Watchdog to investigate alleged INM data breach
Journalists and SC among people on list of 19
Independent journalist Brendan O’Connor, who is also an RTÉ presenter.
The Data Protection Commissioner Helen Dixon has announced she is to conduct an investigation into an alleged major data breach at Independent News & Media (INM).
She said she intends to undertake an investigation into whether personal data was accessed and if so, whether it was processed lawfully and fairly in accordance with data protection legislation.
“We are currently scoping the parameters of that investigation, including seeking additional information from INM this afternoon on foot of the breach notification it filed with the office last week”.
The breach is alleged to have occurred in 2014 and to have involved emails and other material being searched by third parties for mentions of “persons of interest”.
A number of 19 “persons of interest” identified in a lengthy affidavit from the Director of Corporate Enforcement, Ian Drennan, as being the focus of searches on the leaked IN&M data were named on Thursday by the Irish Independent.
His affidavit was submitted as supporting a High Court application that an inquiry be sanctioned into possible unlawful activity at the INM group.
The persons named included broadcaster and Sunday Independent journalist Brendan O’Connor, former Independent journalist Sam Smyth who reported extensively on the Moriarty Tribunal, two barristers Jerry Healy SC and Jacqueline O’Brien SC, who previously worked for the Moriarty Tribunal, and a number of former senior executives at IN&M.
The Moriarty Tribunal investigated the 1996 awarding of the State’s second mobile phone licence to Mr O’Brien’s consortium, Esat Digifone, and found that financial transactions involving Mr O’Brien and the then Minister for Communications, Michael Lowry, were linked to the licence award. Mr O’Brien and Mr Lowry have always contested the tribunal’s findings.
Also among those named was Mandy Scott, former personal assistant to the former IN&M chief executive, Gavin O’Reilly.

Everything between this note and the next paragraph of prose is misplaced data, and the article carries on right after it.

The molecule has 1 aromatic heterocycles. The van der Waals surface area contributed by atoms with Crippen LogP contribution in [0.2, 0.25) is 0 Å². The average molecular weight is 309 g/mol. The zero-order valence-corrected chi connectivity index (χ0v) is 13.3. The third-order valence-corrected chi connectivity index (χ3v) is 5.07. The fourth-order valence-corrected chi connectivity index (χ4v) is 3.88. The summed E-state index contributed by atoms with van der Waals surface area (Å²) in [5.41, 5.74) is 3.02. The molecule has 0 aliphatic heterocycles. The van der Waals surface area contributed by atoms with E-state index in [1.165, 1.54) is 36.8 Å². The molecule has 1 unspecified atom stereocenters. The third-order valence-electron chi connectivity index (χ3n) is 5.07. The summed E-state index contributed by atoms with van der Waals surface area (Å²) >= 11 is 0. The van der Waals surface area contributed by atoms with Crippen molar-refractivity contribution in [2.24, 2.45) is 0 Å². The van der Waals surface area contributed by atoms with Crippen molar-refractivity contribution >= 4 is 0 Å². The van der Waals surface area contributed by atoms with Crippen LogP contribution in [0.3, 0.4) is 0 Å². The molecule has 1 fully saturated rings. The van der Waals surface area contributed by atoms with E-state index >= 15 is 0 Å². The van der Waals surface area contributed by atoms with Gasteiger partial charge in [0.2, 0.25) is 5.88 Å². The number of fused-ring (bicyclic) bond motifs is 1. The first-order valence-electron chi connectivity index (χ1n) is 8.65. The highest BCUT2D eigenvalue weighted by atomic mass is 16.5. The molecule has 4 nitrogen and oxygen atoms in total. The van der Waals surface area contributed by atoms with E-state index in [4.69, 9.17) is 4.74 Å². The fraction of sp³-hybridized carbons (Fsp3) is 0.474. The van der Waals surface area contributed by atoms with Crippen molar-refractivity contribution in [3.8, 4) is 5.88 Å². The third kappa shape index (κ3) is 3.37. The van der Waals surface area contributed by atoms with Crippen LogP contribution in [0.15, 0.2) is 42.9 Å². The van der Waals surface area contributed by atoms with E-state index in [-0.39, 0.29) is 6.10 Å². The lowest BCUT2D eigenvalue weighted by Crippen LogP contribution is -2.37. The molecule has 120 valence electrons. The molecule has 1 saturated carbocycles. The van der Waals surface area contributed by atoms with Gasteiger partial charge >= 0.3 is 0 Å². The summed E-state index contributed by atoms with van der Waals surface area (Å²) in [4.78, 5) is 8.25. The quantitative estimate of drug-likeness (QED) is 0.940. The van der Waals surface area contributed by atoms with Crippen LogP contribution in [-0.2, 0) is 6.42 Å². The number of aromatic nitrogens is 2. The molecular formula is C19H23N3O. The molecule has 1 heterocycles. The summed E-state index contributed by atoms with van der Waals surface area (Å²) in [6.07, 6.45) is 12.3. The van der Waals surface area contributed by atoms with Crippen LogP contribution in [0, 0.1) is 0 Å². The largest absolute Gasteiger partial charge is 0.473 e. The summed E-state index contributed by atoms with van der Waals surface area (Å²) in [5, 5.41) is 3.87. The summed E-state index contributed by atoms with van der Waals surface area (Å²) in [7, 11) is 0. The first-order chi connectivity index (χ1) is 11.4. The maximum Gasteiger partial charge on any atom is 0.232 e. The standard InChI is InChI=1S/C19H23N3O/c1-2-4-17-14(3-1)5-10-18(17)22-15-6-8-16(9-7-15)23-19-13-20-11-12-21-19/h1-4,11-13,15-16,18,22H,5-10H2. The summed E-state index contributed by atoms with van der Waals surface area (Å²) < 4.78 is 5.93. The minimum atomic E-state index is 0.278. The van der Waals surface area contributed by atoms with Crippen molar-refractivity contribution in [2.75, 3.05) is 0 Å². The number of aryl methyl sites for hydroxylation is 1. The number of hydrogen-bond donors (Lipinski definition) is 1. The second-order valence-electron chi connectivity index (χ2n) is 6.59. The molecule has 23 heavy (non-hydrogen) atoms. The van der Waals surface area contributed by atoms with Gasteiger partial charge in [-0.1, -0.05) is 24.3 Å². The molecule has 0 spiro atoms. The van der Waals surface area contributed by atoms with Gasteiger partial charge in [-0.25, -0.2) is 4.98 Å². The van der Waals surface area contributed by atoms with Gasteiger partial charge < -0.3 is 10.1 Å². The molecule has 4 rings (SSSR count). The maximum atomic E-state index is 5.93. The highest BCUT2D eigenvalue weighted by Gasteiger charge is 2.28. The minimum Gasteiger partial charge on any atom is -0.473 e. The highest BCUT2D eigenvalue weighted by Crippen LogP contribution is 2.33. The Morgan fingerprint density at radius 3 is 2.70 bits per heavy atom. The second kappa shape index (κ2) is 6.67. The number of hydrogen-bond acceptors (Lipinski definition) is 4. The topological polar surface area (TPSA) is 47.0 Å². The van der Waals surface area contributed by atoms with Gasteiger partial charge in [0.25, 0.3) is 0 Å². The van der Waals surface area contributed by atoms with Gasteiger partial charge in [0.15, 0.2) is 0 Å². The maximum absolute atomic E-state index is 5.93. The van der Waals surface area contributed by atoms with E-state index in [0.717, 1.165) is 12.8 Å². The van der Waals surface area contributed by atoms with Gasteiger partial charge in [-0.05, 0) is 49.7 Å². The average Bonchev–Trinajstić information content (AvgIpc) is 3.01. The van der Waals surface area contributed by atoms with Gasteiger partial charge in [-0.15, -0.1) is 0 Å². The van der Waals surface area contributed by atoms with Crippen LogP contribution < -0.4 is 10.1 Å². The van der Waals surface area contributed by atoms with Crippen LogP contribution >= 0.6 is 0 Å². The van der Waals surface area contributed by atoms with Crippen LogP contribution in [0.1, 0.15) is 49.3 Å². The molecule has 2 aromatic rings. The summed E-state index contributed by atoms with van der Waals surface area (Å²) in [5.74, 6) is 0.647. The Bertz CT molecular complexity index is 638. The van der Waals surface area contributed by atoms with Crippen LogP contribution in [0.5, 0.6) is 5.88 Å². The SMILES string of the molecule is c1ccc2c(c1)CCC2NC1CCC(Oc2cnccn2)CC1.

According to another of those named, Karl Brophy, former corporate affairs director with IN&M, Ms Scott would have had access to his emails, Mr O’Reilly’s emails, and those of the former IN&M chairman and shareholder, Anthony O’Reilly, father of Gavin.
Mr Brophy said he would be consulting his legal advisers about the disclosures in the Irish Independent, and said he expected others would too.
Mr Smyth told The Irish Times he too would be seeking advice.
Mr O’Brien initiated defamation proceedings against Mr Smyth in 2011 but never pursued the c ase.
Also during 2011 Mr O’Brien, who by then was the group’s largest shareholder, sought by way of Mr Buckley to have Mr Smyth removed from covering the Moriarty Tribunal. The IN&M management at the time rejected the request.
Also named among the 19 “persons of interest” identified in Mr Drennan’s affidavit by the Irish Independent on Tuesday were Joe Webb, the former chief executive of the group’s Irish division; former chief executive, Vincent Crowley; former director and chief financial officer, Donal Buggy; and the late former chairman, James Osborne.
The former journalist now PR executive, Rory Godson, is also on the list published by the newspaper.
The head of the National Union of Journalists, Seamus Dooley, said the possibility that journalists’ sources had been compromised by way of the data breach was a serious matter for the sector but also for democracy generally. “This stinks to high heaven”, he said on RTÉ.
“This is our Leveson moment,” he said, referring to the UK tribunal into the media that arose from disclosures about certain newspapers hacking into people’s phones to get information.
Mr O’Brien’s spokesman has yet to comment on the matter. A spokesman for Mr Buckley has said it would not be appropriate to comment as the matter is before the courts. The board of IN&M is to take legal advice.
The editor-in-chief of INM, Stephen Rae, has told staff their welfare is the company’s primary concern.